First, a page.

4 November 2015

First business opens in Sheffield's Re:New scheme

The first of Sheffield's new pop-up shops is to open in the city centre at the weekend.

The exciting Re:New scheme is based on an Australian model to help budding entrepreneurs get their businesses off the ground. It was launched in the summer and attracted a great deal of interest from potential new businesses.

Rachel Salway will be launching her new Roseannah shop in a balcony unit at Orchard Square, just off Fargate on Saturday (7 November).

Roseannah is driven by style and motivated by fair trade in the fashion industry, forming partnerships with organisations that empower workers worldwide.

Rachel said: "I am very excited about the launch of my new shop in the city centre and I am grateful for all the support I have received to date that will give me an opportunity to showcase my products to a larger group of potential customers.

"We are also a social impact company that empowers survivors of human trafficking in the UK and abroad and I believe this is something that many people sympathise with and will want to support."

Sheffield City Council and the University of Sheffield have been working on small-scale meanwhile uses of buildings in recent years, but the aim now is to take this concept to the next level.

Councillor Leigh Bramall, the Council's Cabinet Member for Business, Skills and Development added: "We have recognised the importance of supporting meanwhile uses for several years now, but we wanted to take this concept to the next level with a more organised scheme developed with city partners.

"Re:New is the result, giving new, independent businesses the opportunity to test their ideas, whilst at the same time enlivening the city’s streets by adding variety, colour and new life to our city centre.

Councillor Leigh Bramall

Cabinet Member for Business, Skills and Development

"I wish Rachel every success in her new shop – she has identified a market sector that I am sure many people will support and should benefit from shoppers looking for gifts in the lead up to Christmas."

ReNew is based on the successful Renew Newcastle, Australia initiative led by Marcus Westbury, the celebrated writer, broadcaster, festival director and media maker. Marcus was invited to Sheffield by the University of Sheffield to share his knowledge and inspire others during a series of events last year.

Professor Vanessa Toulmin, from the University of Sheffield who is Chair of Re:New and Director of City Cultural Engagement, commented: “When Marcus visited Sheffield last year he was able to give us a detailed insight into how his home city of Newcastle in Australia, which is known as the city of steel, had been transformed by bringing together landlords of empty buildings with creative professionals wanting to get their businesses off the ground.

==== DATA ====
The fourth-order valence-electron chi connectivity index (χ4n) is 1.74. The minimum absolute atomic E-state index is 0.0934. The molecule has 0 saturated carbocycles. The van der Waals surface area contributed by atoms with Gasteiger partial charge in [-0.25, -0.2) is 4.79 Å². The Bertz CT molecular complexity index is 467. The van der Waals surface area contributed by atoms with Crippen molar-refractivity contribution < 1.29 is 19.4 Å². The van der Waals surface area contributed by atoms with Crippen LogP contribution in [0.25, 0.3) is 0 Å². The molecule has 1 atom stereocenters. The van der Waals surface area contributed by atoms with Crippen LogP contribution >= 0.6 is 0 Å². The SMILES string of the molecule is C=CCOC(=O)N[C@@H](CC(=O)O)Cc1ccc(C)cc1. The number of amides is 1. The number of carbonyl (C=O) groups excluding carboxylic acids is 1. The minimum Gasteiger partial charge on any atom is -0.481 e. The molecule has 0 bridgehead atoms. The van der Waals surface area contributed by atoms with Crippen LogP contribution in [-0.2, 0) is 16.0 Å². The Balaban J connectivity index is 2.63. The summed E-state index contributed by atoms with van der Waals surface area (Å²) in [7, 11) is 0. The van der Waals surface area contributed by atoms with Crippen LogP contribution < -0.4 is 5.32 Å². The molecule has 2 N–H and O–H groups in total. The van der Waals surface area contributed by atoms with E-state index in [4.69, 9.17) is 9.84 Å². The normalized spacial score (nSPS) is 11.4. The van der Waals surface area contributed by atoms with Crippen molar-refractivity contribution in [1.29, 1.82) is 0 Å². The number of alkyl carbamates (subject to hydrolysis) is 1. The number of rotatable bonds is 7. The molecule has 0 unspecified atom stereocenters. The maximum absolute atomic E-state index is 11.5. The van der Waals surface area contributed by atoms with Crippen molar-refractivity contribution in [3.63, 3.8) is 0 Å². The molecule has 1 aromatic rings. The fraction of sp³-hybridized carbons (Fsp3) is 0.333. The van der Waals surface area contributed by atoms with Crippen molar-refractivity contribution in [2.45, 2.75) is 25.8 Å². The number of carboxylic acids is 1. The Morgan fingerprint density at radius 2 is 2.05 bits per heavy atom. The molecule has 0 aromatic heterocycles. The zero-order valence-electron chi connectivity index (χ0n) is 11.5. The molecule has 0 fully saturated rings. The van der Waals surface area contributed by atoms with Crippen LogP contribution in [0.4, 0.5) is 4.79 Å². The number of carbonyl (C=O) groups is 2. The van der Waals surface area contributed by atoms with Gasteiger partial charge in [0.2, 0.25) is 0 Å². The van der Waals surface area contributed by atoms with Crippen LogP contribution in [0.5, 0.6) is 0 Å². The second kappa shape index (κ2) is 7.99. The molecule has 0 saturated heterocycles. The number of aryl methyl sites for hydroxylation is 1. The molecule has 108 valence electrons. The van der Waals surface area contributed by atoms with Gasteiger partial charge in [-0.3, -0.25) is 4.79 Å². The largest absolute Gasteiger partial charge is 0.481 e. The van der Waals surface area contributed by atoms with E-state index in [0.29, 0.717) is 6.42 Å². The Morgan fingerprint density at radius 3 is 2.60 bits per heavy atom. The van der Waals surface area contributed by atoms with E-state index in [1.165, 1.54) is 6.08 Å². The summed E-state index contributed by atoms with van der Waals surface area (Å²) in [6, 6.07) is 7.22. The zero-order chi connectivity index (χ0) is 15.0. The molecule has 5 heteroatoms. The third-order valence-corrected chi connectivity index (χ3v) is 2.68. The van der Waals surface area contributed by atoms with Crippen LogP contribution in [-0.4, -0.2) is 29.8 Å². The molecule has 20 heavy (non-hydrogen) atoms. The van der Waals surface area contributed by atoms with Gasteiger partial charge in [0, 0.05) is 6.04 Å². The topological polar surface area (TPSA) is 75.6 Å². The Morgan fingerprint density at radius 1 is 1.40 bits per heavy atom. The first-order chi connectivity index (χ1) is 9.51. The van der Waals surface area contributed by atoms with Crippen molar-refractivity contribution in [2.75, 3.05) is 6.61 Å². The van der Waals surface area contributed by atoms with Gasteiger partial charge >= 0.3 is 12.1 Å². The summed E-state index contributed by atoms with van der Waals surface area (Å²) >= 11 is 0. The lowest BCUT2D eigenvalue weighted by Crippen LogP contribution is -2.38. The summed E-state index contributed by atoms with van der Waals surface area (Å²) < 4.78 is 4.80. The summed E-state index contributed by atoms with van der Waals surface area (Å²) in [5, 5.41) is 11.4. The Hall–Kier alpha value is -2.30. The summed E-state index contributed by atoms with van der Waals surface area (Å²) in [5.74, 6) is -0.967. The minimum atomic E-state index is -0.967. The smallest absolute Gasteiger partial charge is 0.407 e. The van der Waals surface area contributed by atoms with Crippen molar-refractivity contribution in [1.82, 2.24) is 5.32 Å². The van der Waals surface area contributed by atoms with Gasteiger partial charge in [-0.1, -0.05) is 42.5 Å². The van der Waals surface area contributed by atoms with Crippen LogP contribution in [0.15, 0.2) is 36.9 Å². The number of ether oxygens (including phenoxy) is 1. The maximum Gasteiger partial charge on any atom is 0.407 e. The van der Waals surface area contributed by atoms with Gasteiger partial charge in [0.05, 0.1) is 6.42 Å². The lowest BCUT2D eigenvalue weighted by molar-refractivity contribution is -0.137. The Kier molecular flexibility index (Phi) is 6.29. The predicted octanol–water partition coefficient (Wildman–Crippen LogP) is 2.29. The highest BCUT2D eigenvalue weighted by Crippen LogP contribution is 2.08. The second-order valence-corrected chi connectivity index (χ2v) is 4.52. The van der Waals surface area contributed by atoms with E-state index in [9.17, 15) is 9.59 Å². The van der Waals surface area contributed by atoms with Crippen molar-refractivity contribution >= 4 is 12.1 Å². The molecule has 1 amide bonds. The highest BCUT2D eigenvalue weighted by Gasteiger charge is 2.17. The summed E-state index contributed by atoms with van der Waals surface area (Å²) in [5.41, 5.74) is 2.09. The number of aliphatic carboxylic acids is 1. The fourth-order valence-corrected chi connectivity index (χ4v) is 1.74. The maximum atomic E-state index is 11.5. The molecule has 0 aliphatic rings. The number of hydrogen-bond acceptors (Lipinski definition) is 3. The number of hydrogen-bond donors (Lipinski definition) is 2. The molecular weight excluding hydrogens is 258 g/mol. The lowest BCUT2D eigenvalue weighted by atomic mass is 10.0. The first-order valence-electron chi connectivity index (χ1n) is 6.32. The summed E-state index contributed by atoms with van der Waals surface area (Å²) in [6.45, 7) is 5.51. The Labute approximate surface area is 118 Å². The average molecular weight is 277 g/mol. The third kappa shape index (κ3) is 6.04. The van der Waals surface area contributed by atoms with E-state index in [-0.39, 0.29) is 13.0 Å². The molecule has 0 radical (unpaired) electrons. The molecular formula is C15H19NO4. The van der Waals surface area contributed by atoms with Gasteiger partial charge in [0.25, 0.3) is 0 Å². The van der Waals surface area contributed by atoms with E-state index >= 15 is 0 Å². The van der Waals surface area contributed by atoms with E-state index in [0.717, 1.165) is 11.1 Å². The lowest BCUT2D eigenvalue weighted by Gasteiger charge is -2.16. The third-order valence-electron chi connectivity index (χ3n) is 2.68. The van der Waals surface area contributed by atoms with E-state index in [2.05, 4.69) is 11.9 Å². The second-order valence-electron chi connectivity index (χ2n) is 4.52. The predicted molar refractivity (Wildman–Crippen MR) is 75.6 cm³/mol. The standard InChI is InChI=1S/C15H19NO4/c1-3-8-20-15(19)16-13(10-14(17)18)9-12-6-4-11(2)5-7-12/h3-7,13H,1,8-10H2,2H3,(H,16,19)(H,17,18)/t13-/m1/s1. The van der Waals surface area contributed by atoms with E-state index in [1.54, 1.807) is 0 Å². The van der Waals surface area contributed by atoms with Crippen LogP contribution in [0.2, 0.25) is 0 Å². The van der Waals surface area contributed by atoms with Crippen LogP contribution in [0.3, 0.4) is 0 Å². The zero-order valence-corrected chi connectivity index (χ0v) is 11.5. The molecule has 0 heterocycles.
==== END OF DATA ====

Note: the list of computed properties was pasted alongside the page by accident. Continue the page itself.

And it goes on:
"We were confident the concept could work just as well in Sheffield and I'm delighted that we have been able to work with partners in the city to make Re:New happen.

"Saturday’s opening will hopefully be the start of many more pop up shops in the city breathing life back into old buildings and making Sheffield an even more attractive place to live, work and visit."

Several other small businesses are negotiating leases and final details to open pop-up shops in the city centre in the coming months. Many more vacant or underused buildings in the city centre will become active, providing much needed footfall, spend and more varied activities to areas in transition, such as the Sheffield Retail Quarter site and Castlegate.

The aim is to allow new concepts to be tested on a temporary basis, which will hopefully lead to those businesses becoming established for permanent use elsewhere in the city centre.

Crucial knowledge and guidance will be provided by a mentoring group involving partners from across the city, including the Council; University of Sheffield; City Centre BID; Culture Consortium; local landowners, developers and agents; established workspace providers; and independent retailers.

The Re:New project is being funded by the Council’s ‘Keep Sheffield Working Fund’, University of Sheffield and European Regional Development Fund through the North Sea Region and Interreg IVB.

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